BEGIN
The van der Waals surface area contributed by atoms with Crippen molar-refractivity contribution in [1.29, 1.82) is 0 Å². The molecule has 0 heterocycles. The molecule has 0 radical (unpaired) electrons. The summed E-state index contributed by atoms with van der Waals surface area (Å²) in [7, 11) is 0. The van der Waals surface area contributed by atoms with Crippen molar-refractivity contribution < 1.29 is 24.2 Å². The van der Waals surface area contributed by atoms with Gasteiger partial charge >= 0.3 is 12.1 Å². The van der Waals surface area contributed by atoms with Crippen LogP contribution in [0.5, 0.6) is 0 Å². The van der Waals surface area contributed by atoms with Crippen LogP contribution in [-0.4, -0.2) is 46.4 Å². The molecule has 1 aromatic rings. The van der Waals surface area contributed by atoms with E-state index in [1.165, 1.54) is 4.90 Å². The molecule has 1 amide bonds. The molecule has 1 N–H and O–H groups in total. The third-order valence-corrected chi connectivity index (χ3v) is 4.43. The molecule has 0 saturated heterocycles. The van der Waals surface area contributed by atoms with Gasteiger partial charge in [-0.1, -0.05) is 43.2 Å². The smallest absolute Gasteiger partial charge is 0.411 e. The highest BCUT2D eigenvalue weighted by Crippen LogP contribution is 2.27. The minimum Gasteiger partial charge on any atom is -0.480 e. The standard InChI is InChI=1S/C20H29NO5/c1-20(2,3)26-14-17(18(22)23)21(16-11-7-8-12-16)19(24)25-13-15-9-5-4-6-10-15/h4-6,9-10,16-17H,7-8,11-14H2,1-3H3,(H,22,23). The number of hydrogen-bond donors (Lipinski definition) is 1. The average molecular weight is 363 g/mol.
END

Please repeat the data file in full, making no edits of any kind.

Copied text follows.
The van der Waals surface area contributed by atoms with Crippen molar-refractivity contribution in [1.29, 1.82) is 0 Å². The molecule has 0 heterocycles. The molecule has 0 radical (unpaired) electrons. The summed E-state index contributed by atoms with van der Waals surface area (Å²) in [7, 11) is 0. The van der Waals surface area contributed by atoms with Crippen molar-refractivity contribution < 1.29 is 24.2 Å². The van der Waals surface area contributed by atoms with Gasteiger partial charge >= 0.3 is 12.1 Å². The van der Waals surface area contributed by atoms with Crippen LogP contribution in [0.5, 0.6) is 0 Å². The van der Waals surface area contributed by atoms with Crippen LogP contribution in [-0.4, -0.2) is 46.4 Å². The molecule has 1 aromatic rings. The van der Waals surface area contributed by atoms with E-state index in [1.165, 1.54) is 4.90 Å². The molecule has 1 amide bonds. The molecule has 1 N–H and O–H groups in total. The third-order valence-corrected chi connectivity index (χ3v) is 4.43. The molecule has 0 saturated heterocycles. The van der Waals surface area contributed by atoms with Gasteiger partial charge in [-0.1, -0.05) is 43.2 Å². The smallest absolute Gasteiger partial charge is 0.411 e. The highest BCUT2D eigenvalue weighted by Crippen LogP contribution is 2.27. The minimum Gasteiger partial charge on any atom is -0.480 e. The standard InChI is InChI=1S/C20H29NO5/c1-20(2,3)26-14-17(18(22)23)21(16-11-7-8-12-16)19(24)25-13-15-9-5-4-6-10-15/h4-6,9-10,16-17H,7-8,11-14H2,1-3H3,(H,22,23). The number of hydrogen-bond donors (Lipinski definition) is 1. The average molecular weight is 363 g/mol.